This article is taken from the June 2023 issue of The Critic. To get the full magazine why not subscribe? Right now we’re offering five issues for just £10.
Robbie Millen, literary editor of The Times, could recently be found in the T2 section of that newspaper writing about the latest version of the Granta-sponsored “Best of British Young Novelists” list. For those of you not absolutely up to speed with this book world phenomenon, the roster inaugurated in 1983 has been reanimated in each successive decade.
Whilst the class of ’83 included Martin Amis, Salman Rushdie, Julian Barnes, Rose Tremain and co., subsequent iterations have been thought to lack the original’s collective sparkle. Worse, many of the succeeding “best ofs” have also lacked their staying power.
What did Millen think of the list? Although conceding that it was “decent”, he pronounced himself “baffled” and added that it altogether lacked the “sexiness” of what had gone before. He also claimed not to have heard of several of the writers involved (for the record, the Secret Author had come across four of them).
The main part of his thesis was devoted to the state of contemporary literary culture and the contending forces that have conspired to produce the 20 young people (15 women, four men and one non-binary) on whose shoulders the future of British Literature, if such a thing still exists, may be said to rest.
Predictably, Millen homed in on the rise of the creative writing class — a feature of the university system that barely existed 40 years ago, when Malcolm Bradbury’s celebrated University of East Anglia course led the field.
Four decades later, with every college campus bursting with aspiring talent, “we are churning out would-be writers, without increasing the size of the potential readership”.
Just as there are too many PhD graduates chasing too few academic posts, so there are hundreds, if not thousands, of wannabe novelists burnishing their work under the fond gaze of their creative writing tutors.
Surely all these aspirants will be discouraged by sheer proliferation? Apparently not. Millen gets the impression that “you can have a literary career without readers”.
According to his adumbration of the specimen modern book world CV, the young novelist these day moves on from an English degree to a Creative Writing MA (which qualifies them to teach the subject), writes short fiction for “micro-literary magazines”, picks up grants, earns positive reviews from fellow-labourers in this tiny vineyard and can expect to be well-regarded by the peer group. Yet, Millen concludes, “Are you really a writer without paying punters?”
Mr Crewe is going to have to keep up his day job at the London Review of Books
Mr Millen is on to something here. As for the paying punters, comparisons with the 1983 list are horribly invidious. One of the few reasonably well-known names on the 2023 roster is Tom Crewe, whose debut The New Life was enthusiastically reviewed on publication earlier this year.
According to the Secret Author’s researches, this had sold 2,000 copies in the first three months of its existence. Clearly, unless he wins a major literary prize or it gets adapted for television, Mr Crewe is going to have to keep up his day job at the London Review of Books. The same, you suspect, goes for every other ornament of the list with the exception of its one true star, the Booker-winning Eleanor Catton.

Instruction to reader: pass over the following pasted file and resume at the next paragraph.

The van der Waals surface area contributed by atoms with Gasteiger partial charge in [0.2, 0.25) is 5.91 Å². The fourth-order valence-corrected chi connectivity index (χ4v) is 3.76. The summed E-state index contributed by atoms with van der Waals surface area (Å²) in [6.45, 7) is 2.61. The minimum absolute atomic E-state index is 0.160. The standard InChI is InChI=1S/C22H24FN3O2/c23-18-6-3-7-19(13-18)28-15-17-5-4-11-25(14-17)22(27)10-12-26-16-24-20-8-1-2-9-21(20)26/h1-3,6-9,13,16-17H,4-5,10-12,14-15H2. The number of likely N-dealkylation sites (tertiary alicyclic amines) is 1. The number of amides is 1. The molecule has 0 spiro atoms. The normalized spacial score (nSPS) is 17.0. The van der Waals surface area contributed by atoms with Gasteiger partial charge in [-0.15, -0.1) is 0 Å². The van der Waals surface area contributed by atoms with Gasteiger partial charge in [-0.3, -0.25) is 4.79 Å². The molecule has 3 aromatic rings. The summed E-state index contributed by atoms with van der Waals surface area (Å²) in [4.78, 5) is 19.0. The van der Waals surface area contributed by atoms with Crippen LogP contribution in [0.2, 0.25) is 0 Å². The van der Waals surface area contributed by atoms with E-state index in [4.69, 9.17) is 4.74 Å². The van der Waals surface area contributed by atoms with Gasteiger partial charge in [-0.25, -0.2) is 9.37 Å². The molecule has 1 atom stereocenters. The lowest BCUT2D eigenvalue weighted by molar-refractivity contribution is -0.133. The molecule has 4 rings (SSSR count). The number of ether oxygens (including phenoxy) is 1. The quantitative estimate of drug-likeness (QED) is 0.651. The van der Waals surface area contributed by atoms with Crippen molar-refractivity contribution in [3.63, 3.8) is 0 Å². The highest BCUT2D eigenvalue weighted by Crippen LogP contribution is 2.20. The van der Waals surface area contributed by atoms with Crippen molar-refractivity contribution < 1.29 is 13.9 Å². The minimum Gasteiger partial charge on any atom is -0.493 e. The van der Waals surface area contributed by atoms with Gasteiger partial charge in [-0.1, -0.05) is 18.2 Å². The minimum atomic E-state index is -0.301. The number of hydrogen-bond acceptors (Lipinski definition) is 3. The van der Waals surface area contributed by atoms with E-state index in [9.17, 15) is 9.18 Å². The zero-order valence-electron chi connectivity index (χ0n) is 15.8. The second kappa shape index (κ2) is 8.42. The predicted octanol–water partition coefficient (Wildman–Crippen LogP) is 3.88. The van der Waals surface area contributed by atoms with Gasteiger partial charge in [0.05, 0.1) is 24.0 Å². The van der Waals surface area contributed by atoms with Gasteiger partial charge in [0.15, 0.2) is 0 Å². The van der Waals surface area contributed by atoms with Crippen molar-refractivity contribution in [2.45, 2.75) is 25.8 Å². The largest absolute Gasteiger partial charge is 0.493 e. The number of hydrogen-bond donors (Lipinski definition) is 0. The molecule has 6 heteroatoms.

Why did the class of ’83 go on to forge such stratospherically successful careers? As nearly always happens in the world of books, talent was only half the story.
The original Granta list came at the dawning of an age when “literary fiction” ruled the roost like never before, when London publishing was suddenly awash with foreign money, publishers began to realise the value of publicity, and writers found themselves profiled in the front halves of newspapers rather than in the decent obscurity of the books sections.
It was an age in which a novelist who had the luck to be shortlisted for the Booker could expect to be given a quarter of a million pounds and told to come back in four years with a masterpiece.
As for the books themselves, the novels produced by Amis, Barnes, McEwan and co. in the 1980s may well have had their tricksy side, but it could be argued that they were accessible to the mainstream reader in a way that the 2023 list probably isn’t.
The Granta press release claimed that those selected were united by their “experimental visions of the future”, whatever that means, and eschew internet culture in favour of “grander presentations of self, society and ecology”. After reading which, I am afraid the Secret Author went off for a nap and an old J.B. Priestley novel.
Want to be a novelist here in 2023? Well, there are thousands of people on hand to encourage you, tutor you and wave you on your way. Unfortunately, you are liable to end up writing for the very audience most writers want to avoid — people like yourself.
In addition, you will almost certainly not be able to make a living out of what you write, and your readership will never extend beyond the fanbase. There are just too many of us writers.
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